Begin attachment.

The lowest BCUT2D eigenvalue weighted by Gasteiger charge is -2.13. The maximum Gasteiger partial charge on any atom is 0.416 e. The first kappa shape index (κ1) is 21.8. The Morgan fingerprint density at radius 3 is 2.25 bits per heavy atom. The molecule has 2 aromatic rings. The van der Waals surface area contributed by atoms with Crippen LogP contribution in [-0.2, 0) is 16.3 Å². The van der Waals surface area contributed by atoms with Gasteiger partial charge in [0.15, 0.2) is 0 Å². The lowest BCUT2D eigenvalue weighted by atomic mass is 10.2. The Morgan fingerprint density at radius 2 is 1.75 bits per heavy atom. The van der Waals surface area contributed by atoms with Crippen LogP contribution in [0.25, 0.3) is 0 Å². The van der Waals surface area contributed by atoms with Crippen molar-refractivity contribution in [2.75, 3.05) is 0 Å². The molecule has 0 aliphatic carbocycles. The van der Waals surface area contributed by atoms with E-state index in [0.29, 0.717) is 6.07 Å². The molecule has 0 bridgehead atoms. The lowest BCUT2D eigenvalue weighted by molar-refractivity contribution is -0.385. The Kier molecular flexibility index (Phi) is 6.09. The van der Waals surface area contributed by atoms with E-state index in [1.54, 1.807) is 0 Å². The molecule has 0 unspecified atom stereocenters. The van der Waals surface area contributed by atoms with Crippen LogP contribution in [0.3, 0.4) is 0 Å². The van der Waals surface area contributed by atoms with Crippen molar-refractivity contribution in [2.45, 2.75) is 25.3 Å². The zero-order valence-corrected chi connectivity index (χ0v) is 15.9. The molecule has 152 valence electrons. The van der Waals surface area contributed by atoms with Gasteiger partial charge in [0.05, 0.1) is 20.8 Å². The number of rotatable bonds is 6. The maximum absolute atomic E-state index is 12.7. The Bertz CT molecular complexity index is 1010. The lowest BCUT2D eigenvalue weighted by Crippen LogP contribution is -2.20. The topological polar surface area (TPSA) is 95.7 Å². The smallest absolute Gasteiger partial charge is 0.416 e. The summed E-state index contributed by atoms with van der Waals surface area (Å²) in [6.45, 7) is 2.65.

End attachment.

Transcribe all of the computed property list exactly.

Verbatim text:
The lowest BCUT2D eigenvalue weighted by Gasteiger charge is -2.13. The maximum Gasteiger partial charge on any atom is 0.416 e. The first kappa shape index (κ1) is 21.8. The Morgan fingerprint density at radius 3 is 2.25 bits per heavy atom. The molecule has 2 aromatic rings. The van der Waals surface area contributed by atoms with Crippen LogP contribution in [-0.2, 0) is 16.3 Å². The van der Waals surface area contributed by atoms with Gasteiger partial charge in [0.15, 0.2) is 0 Å². The lowest BCUT2D eigenvalue weighted by atomic mass is 10.2. The Morgan fingerprint density at radius 2 is 1.75 bits per heavy atom. The van der Waals surface area contributed by atoms with Crippen LogP contribution in [0.25, 0.3) is 0 Å². The van der Waals surface area contributed by atoms with Crippen molar-refractivity contribution in [2.75, 3.05) is 0 Å². The molecule has 0 aliphatic carbocycles. The van der Waals surface area contributed by atoms with E-state index in [0.29, 0.717) is 6.07 Å². The molecule has 0 bridgehead atoms. The lowest BCUT2D eigenvalue weighted by molar-refractivity contribution is -0.385. The Kier molecular flexibility index (Phi) is 6.09. The van der Waals surface area contributed by atoms with E-state index in [1.54, 1.807) is 0 Å². The molecule has 0 unspecified atom stereocenters. The van der Waals surface area contributed by atoms with Crippen LogP contribution in [0.3, 0.4) is 0 Å². The van der Waals surface area contributed by atoms with Crippen molar-refractivity contribution in [2.45, 2.75) is 25.3 Å². The zero-order valence-corrected chi connectivity index (χ0v) is 15.9. The molecule has 152 valence electrons. The van der Waals surface area contributed by atoms with Gasteiger partial charge in [0.05, 0.1) is 20.8 Å². The number of rotatable bonds is 6. The maximum absolute atomic E-state index is 12.7. The Bertz CT molecular complexity index is 1010. The lowest BCUT2D eigenvalue weighted by Crippen LogP contribution is -2.20. The topological polar surface area (TPSA) is 95.7 Å². The smallest absolute Gasteiger partial charge is 0.416 e. The summed E-state index contributed by atoms with van der Waals surface area (Å²) in [6.45, 7) is 2.65.